The conversations are realistic and allow Nan and other characters to bring Six Sigma to the workplace with concrete applications. Even the communication skills used in the novel are designed to be examples of good quality control and assessment practices.
The level of the book makes it suitable for those without much experience or knowledge of Six Sigma and perhaps ideal for students learning Six Sigma. While it does have a healthcare setting, the departments and processes investigated in the hospital are easily applicable to many industries or even academic institutions.
My only suggestion for future novels and for new editions of existing novels is to include a general roadmap of the processes used. Perhaps a reader’s guide to the book could be developed to make it easier for use in an academic or short course setting.
I. Elaine Allen
Risk Modeling, Assessment And Management
Yacov Y. Haimes, John Wiley & Sons, 2004, 837 pp., $120 (book).
Having taught risk management for more than 23 years, professor Haimes describes the art of risk management and its important applications in areas such as engineering, science, manufacturing, business, management and public policy in the second edition of Risk Modeling, Assessment and Management .
Some key revisions include a completely updated format with many new examples and problems and a new chapter on the risks of terrorism, including case studies in transportation, water supply, infrastructure interdependencies and food safety. There are new chapters on risk filtering, ranking and management, and a new focus on minimizing the costs associated with today’s more extensive risk management.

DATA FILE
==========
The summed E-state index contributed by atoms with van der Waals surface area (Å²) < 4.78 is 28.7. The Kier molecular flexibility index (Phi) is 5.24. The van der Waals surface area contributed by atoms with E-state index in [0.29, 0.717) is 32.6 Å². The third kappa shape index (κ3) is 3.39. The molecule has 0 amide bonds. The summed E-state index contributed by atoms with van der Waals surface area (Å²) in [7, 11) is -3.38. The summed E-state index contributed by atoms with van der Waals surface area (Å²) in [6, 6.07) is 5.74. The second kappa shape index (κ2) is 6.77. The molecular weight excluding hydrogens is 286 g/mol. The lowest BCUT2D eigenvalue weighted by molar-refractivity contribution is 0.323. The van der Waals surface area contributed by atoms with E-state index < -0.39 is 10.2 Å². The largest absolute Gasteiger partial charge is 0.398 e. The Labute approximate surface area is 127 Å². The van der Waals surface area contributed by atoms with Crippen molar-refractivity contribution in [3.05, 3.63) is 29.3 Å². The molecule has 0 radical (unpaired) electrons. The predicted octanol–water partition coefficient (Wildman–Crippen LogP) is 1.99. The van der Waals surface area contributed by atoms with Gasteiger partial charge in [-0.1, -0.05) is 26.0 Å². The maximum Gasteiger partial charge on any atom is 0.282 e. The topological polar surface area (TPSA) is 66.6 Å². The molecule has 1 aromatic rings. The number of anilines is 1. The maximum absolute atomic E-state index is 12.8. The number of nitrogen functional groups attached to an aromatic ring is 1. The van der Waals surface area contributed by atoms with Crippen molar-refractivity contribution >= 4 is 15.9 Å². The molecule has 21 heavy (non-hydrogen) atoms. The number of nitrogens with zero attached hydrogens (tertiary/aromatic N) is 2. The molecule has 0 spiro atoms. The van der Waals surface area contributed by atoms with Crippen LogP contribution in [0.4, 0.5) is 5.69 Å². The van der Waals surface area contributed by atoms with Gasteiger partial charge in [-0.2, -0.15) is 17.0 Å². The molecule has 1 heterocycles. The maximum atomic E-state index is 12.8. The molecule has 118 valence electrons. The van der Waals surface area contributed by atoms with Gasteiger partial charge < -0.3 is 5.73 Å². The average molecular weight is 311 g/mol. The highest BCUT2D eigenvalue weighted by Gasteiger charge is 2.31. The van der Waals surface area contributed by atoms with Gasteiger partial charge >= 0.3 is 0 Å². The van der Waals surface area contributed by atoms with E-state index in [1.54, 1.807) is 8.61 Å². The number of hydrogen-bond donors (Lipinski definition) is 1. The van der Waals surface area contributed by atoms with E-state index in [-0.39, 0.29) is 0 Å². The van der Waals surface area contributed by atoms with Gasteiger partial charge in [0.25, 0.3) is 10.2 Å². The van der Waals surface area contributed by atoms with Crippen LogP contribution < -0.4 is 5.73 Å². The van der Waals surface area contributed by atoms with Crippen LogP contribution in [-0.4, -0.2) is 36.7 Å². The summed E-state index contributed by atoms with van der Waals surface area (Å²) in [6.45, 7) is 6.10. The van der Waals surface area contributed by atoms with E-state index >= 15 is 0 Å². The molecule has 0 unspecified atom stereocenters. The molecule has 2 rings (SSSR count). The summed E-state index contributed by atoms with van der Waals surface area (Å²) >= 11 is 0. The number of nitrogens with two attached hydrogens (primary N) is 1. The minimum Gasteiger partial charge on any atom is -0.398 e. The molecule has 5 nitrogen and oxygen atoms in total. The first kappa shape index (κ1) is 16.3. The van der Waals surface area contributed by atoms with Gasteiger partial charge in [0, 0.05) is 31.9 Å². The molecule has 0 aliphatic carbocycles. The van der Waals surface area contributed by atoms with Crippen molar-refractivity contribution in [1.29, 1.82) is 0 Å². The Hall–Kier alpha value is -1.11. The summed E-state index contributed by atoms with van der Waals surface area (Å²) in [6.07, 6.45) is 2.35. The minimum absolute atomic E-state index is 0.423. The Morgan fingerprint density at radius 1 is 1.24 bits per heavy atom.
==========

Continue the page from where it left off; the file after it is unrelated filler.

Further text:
Haimes balances the quantitative and qualitative aspects of risk management, showing clearly how to quantify risk and construct probability in conjunction with real-world decision making problems. He also addresses a host of institutional, organizational, political and cultural considerations when considering an investment in risk aversion.
Incorporating real-world examples and case studies to illustrate the analytical methods under discussion, the book presents basic concepts as well as advanced material, avoiding higher mathematics whenever possible.
This book can serve as the lead work in graduate business or engineering classes on risk aversion, as well as a superb supplemental reader for students working on business, engineering or human resource degrees. Risk management professionals will find the title to be an excellent reference that will come in handy in their daily work.
- Getting Started in Six Sigma, Michael Thomsett, John Wiley & Sons, 2005, 213 pp., $19.95 (book).
- Lean Manufacturing That Works, Bill Carreira, Amacom, 2005, 295 pp., $27.95 (book).
- RSM Simplified: Optimizing Processes Using Response Surface Methods for Design of Experiments, Mark Anderson and Patrick Whitcomb, Productivity Press, 2005, 292 pp., $50 (book and CD-ROM).